Facts & Figures

The site today

  • The land upon which the Corinthia Oasis Resort is planned measures some 83,500m2
  • It is fully owned on a freehold basis
  • The land in question is not a green area. It is a brown-field site containing a series of derelict and disused buildings – some originally utilised as military barracks and later as the Hal-Ferh Holiday Complex
  • Island Hotels Group originally acquired the land and the abandoned hotel from the Government of Malta in 2009
  • Permits for a 228-unit (735-bed) timeshare resort were issued by the Planning Authority in 2014, though works never commenced on site

Moving forward

  • The site was then purchased by Corinthia when acquiring the Island Hotels Group in 2015
  • The 2009 acquisition was subject to a Development Brief which was revised in January 2021
  • The Development Brief allows 25,000m2 of Gross Floor Area (GFA) to be built on the site, on a footprint of 16,7002 (20% of the total area.) It also limits heights to two floors
  • The Land Deed, with which the property was originally acquired in 2009, permitted the continued use of the site for hospitality – and furthermore included a mechanism for the owner to convert a portion of GFA to other uses
  • The change to allow for the conversion of 9,000m2 of buildable GFA to serviced residences was ratified in 2021 and Government’s incremental valuation process is currently underway
  • The reason Corinthia has sought to convert part of its permitted GFA from permanent timeshare to permanent residential use is to spread the risk between tourism and other uses and to generate a degree of upfront, one-time income to enable the financing of the project.
  • Instead of a large-scale timeshare development, Corinthia envisages a low-density, 162-key resort hotel, a top-tier spa and wellness centre, 25 detached hotel-serviced residences and a host of ancillary resort amenities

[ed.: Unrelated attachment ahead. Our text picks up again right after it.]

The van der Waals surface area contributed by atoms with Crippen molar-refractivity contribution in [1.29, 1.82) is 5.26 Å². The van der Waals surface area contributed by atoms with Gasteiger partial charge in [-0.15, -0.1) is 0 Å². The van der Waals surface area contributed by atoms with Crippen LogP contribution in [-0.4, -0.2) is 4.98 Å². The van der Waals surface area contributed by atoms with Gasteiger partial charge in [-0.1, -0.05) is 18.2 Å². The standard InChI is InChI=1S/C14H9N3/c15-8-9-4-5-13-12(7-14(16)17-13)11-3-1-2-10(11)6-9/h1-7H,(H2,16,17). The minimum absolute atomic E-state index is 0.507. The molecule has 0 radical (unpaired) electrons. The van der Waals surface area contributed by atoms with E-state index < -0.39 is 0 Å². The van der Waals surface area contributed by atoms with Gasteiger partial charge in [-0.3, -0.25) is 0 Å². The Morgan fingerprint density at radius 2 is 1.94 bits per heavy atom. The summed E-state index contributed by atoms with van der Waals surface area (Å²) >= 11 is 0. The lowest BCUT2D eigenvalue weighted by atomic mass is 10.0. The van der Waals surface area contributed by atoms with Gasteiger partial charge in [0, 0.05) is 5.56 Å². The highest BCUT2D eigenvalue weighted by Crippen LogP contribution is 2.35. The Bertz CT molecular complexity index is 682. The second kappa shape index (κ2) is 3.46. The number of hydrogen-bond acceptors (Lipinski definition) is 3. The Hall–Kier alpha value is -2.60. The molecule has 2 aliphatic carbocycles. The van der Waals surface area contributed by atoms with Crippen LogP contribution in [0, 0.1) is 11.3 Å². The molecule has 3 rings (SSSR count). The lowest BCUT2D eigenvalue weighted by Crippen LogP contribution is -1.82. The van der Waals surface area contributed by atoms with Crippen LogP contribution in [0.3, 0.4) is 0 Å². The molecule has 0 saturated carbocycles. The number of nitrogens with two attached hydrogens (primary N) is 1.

• This combination of hotel and residential use has been successfully employed by Corinthia in its flagship projects in the past, including those in sensitive locations such as central London, St Petersburg and Budapest, amongst others
  • Whilst the Hotel will be of a higher category, will employ more staff, and include more extensive facilities and amenities than the currently-approved timeshare project that it plans to replace, it will comprise far fewer beds than the previous scheme and will be substantially less intrusive on the locality
  • The architecture envisaged for the project is sympathetic to the surrounding environment and inspired by Maltese architecture of the past
  • It will embrace sustainability principles from the outset, from design, through construction and on to operations
  • c.65% of the total built GFA will be allocated for Hospitality use, whilst c.35% will be earmarked for Residential use
  • Circa 3,000m2 of land will be contributed by Corinthia to widen and upgrade the adjacent public road
  • Corinthia will also be financing a 320-space public carpark on an adjacent tract of disturbed land operated by the Malta Scouts Association. This carpark is intended to alleviate demand for parking by visitors to the nearby Golden Bay. The resort’s own parking requirements will be catered for via a 125-space underground carpark located within the site itself and by parking facilities located under the residences
  • Once complete, the project is envisaged to create over 200 new full-time jobs, with many more personnel engaged during the construction and fit-out process